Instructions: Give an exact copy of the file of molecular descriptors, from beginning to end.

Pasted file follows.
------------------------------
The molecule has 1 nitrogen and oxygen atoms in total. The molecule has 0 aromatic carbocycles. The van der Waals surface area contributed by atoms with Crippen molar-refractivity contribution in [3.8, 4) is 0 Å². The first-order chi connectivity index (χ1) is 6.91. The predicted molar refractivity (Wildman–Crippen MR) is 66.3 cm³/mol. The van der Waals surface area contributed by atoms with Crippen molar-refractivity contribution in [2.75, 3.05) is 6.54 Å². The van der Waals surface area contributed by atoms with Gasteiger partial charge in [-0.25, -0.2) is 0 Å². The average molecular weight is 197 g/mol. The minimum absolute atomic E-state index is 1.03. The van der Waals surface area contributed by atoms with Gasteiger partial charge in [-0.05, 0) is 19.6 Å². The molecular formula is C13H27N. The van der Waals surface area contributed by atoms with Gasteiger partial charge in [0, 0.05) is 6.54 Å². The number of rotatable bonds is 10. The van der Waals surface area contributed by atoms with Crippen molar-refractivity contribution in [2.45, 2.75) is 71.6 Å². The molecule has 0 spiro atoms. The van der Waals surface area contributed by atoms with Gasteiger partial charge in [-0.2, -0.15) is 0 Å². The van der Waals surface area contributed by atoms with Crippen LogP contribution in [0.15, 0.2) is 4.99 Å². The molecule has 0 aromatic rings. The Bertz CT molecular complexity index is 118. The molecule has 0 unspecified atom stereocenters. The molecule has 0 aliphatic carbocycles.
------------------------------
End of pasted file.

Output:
The molecule has 1 nitrogen and oxygen atoms in total. The molecule has 0 aromatic carbocycles. The van der Waals surface area contributed by atoms with Crippen molar-refractivity contribution in [3.8, 4) is 0 Å². The first-order chi connectivity index (χ1) is 6.91. The predicted molar refractivity (Wildman–Crippen MR) is 66.3 cm³/mol. The van der Waals surface area contributed by atoms with Crippen molar-refractivity contribution in [2.75, 3.05) is 6.54 Å². The van der Waals surface area contributed by atoms with Gasteiger partial charge in [-0.25, -0.2) is 0 Å². The average molecular weight is 197 g/mol. The minimum absolute atomic E-state index is 1.03. The van der Waals surface area contributed by atoms with Gasteiger partial charge in [-0.05, 0) is 19.6 Å². The molecular formula is C13H27N. The van der Waals surface area contributed by atoms with Gasteiger partial charge in [0, 0.05) is 6.54 Å². The number of rotatable bonds is 10. The van der Waals surface area contributed by atoms with Crippen molar-refractivity contribution in [2.45, 2.75) is 71.6 Å². The molecule has 0 spiro atoms. The van der Waals surface area contributed by atoms with Gasteiger partial charge in [-0.2, -0.15) is 0 Å². The van der Waals surface area contributed by atoms with Crippen LogP contribution in [0.15, 0.2) is 4.99 Å². The molecule has 0 aromatic rings. The Bertz CT molecular complexity index is 118. The molecule has 0 unspecified atom stereocenters. The molecule has 0 aliphatic carbocycles.